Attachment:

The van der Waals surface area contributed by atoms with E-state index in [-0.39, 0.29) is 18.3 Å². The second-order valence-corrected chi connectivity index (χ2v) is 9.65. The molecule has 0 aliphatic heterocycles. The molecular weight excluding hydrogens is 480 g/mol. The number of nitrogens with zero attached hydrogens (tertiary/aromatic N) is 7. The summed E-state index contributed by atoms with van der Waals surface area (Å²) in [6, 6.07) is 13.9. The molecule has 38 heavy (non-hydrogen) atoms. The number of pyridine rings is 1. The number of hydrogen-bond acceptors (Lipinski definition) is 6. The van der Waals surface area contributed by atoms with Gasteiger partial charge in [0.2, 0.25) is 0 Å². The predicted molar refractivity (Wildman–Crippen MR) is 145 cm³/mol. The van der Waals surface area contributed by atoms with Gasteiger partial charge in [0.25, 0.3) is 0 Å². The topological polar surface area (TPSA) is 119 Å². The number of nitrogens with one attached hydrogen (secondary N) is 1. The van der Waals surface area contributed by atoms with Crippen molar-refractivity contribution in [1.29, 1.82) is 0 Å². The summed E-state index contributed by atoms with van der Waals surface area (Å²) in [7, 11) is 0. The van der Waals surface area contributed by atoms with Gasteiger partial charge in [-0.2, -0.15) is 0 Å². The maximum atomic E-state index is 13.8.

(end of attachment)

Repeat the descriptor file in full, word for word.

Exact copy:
The van der Waals surface area contributed by atoms with E-state index in [-0.39, 0.29) is 18.3 Å². The second-order valence-corrected chi connectivity index (χ2v) is 9.65. The molecule has 0 aliphatic heterocycles. The molecular weight excluding hydrogens is 480 g/mol. The number of nitrogens with zero attached hydrogens (tertiary/aromatic N) is 7. The summed E-state index contributed by atoms with van der Waals surface area (Å²) in [6, 6.07) is 13.9. The molecule has 38 heavy (non-hydrogen) atoms. The number of pyridine rings is 1. The number of hydrogen-bond acceptors (Lipinski definition) is 6. The van der Waals surface area contributed by atoms with Gasteiger partial charge in [0.2, 0.25) is 0 Å². The predicted molar refractivity (Wildman–Crippen MR) is 145 cm³/mol. The van der Waals surface area contributed by atoms with Gasteiger partial charge in [0.25, 0.3) is 0 Å². The topological polar surface area (TPSA) is 119 Å². The number of nitrogens with one attached hydrogen (secondary N) is 1. The van der Waals surface area contributed by atoms with Crippen molar-refractivity contribution in [1.29, 1.82) is 0 Å². The summed E-state index contributed by atoms with van der Waals surface area (Å²) in [7, 11) is 0. The van der Waals surface area contributed by atoms with Gasteiger partial charge in [-0.2, -0.15) is 0 Å². The maximum atomic E-state index is 13.8.